These experts also believe that people who get frequent headaches have a greater sensitivity to changes in the environment.
They also have a lower pain threshold. The reason for these things, the experts say, could be that people with migraines have probably inherited this sensitivity.
The same survey also found that two out of three headache sufferers had not discussed environmental triggers with their doctors.
However, nearly half of them had been plagued by headaches for more than 20 years.
What are the symptoms of migraines?
The pain of a migraine can be described as a pounding or throbbing.
The headache often begins as a dull ache and develops into a throbbing pain.
The pain is usually aggravated by physical activity. Migraine pain can be classified as mild, moderate, or severe.
Some other associated symptoms of migraine headaches include:
- Sensitivity to light, noise and odours
- Nausea and vomiting, stomach upset, abdominal pain
- Loss of appetite
- Sensations of being very warm or cold
- Blurred vision
Types of migraines
There are several types of migraine headaches, including:
- Migraine with aura: This type is usually preceded by an aura. Most often, an aura is a visual disturbance (outlines of lights or jagged light images).
- Migraine without aura: This type accounts for 80% of migraine headaches. There is no aura before the migraine headache.
- Status migrainosus: This is the term used to describe a long-lasting migraine that does not go away on its own.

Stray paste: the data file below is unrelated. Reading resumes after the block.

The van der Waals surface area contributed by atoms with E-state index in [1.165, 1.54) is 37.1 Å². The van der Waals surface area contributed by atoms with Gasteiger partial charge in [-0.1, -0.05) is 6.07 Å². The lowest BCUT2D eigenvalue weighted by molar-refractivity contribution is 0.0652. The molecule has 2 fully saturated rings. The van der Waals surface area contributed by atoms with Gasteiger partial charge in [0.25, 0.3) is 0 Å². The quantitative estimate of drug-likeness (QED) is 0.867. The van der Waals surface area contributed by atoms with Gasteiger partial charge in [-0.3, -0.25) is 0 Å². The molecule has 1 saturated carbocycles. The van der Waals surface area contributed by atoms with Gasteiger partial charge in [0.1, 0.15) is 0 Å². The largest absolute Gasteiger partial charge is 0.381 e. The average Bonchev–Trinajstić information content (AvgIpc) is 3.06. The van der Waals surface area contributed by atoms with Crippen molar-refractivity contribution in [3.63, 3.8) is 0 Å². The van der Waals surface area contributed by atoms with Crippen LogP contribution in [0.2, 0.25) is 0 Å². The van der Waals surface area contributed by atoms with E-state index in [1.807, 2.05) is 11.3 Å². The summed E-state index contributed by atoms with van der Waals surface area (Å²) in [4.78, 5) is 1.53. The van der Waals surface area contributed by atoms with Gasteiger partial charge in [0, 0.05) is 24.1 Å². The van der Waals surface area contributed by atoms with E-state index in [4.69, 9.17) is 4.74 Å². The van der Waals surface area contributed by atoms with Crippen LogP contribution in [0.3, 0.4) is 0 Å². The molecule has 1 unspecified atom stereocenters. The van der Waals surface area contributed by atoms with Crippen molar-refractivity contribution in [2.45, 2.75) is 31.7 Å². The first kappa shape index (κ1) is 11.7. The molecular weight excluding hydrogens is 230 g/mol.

How are migraines treated?
People with migraine headaches can manage mild-to-moderate attacks at home with the following strategies:
- Applying a cold compress to the area of pain
- Resting with pillows comfortably supporting the head or neck
- Drinking a moderate amount of caffeine
- Trying certain over-the-counter headache medications
- Resting in a room with little or no sensory stimulation (light, sound, odours)
- Withdrawing from stressful surroundings
When these efforts do not help, migraine headaches may be eased with prescription medications.
Migraines can be treated in two ways: with abortive therapy or preventive therapy.
The goal of abortive therapy is to prevent a migraine attack or to stop it once it starts.
Some abortive therapies include:
Analgesics like ibuprofen and paracetamol.
Anti-emetic medication may be required.
Triptans (5HT1 agonists) reverse the widening of blood vessels that is believed to cause the headache and include almotriptan, eletriptan, frovatriptan, naratriptan, rizatriptan, sumatriptan and zolmitriptan.
Ergot alkaloids like ergotamine tartrate.
Preventive treatments are considered if migraine headaches occur more than once a week.
These medications are meant to lessen the frequency and severity of the migraine attacks.
Preventive treatment medications include:
- Medications used to treat high blood pressure such as propranolol and verapamil.
- Antidepressants such as amitriptyline.
- Antiseizure medications such as topiramate and gabapentin.
- Some other medications such as methysergide and pizotifen.